We’re now just one year away from December 21, 2012, the date that the ancient Mayan Long Count calendar allegedly marked as the end of the world, or more accurately, the end of an era that would reset the date to zero.
Will the world end? Will the Earth transform into something greater, perhaps a 5D existence?
There have been numerous “end of days” predictions over the years. Most recently, Family Radio founder Harold Camping was pretty much laughed into retirement when his predictions that the world would end on May 21, 2011, and again on October 21, 2011, blew up in his face.
There are still others who predict that the Mayan calendar will actually end on December 24 of this year.
Amid all the various predictions of Armageddon, the Mayan prophecy of December 21, 2012 seems to carry the most weight with the general population.
The Mayan civilization, which reached its height from 300 A.D. to 900 A.D., had a talent for astronomy, and their advanced civilization created what most consider to be the most accurate calendar in the world.
The Mayans predicted a final apocalyptic cataclysm that featured a solar shift, a Venus transit, and even violent earthquakes.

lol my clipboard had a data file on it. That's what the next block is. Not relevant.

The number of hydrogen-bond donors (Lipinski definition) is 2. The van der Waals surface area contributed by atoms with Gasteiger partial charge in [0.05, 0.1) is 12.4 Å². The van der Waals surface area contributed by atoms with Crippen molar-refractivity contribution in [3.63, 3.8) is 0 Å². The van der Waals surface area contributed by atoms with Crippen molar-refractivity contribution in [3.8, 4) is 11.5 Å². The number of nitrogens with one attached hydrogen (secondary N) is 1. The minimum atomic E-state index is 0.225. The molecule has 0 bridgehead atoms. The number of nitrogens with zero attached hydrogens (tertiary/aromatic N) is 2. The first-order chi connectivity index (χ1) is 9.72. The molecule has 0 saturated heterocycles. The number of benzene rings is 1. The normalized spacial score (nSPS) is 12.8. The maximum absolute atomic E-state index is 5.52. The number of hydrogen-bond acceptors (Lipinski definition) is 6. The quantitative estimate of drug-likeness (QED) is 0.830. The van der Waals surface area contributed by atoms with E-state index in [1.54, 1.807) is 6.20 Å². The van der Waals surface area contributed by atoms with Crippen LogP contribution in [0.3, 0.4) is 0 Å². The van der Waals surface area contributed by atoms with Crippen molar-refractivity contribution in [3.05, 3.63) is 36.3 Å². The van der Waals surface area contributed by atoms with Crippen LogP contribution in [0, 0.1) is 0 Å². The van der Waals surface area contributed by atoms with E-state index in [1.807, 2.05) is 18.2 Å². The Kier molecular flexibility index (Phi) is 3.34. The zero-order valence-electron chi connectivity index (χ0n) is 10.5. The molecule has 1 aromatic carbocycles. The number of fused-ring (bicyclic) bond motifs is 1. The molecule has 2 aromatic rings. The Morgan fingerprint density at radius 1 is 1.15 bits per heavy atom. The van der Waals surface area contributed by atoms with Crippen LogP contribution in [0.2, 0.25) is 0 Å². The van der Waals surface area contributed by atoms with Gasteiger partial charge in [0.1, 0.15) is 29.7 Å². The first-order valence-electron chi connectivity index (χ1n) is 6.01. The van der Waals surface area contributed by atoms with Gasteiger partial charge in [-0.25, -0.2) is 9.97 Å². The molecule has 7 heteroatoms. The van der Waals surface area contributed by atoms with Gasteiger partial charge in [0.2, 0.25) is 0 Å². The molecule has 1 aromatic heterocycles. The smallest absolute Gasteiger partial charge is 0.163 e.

The Mayan Long Count calendar begins in 3,114 B.C., marking time in roughly 394-year periods known as Baktuns.
Thirteen was a sacred number for the Mayas. They wrote that the 13th Baktun ends on December 21, 2012.
The doomsday theories got their origin from a stone tablet discovered in the 1960s at the archaeological site of Tortuguero in the Gulf of Mexico state of Tabasco. That tablet predicts the return of a Mayan god at the conclusion of the 13th period.
“The Maya are viewed by many westerners as exotic folks that were supposed to have had some special, secret knowledge,” said Mayan scholar Sven Gronemeyer. “What happens is that our expectations and fears get projected on the Maya calendar.”
Gronemeyer, of La Trobe University in Australia, says the Mayan prophecies are similar to the “Y2K” hype. For some reason, Gronemeyer says, most people have ignored evidence indicating that dates beyond 2012 were recorded.
Of course, the blogosphere erupted with excitement when Mexico’s archaeology institute acknowledged on November 24 that a second reference to December 21, 2012 had been found on a brick discovered at other ruins.
“Human beings seem to be attracted by apocalyptic ideas and always assume the worst,” Gronemeyer said.
“The world will not end. It is an era,” said Yeanet Zaldo, a tourism spokeswoman for the Caribbean state of Quintana Roo, home to Cancun. “For us, it is a message of hope.”
So what do YOU think? Will the world end on December 21, 2012?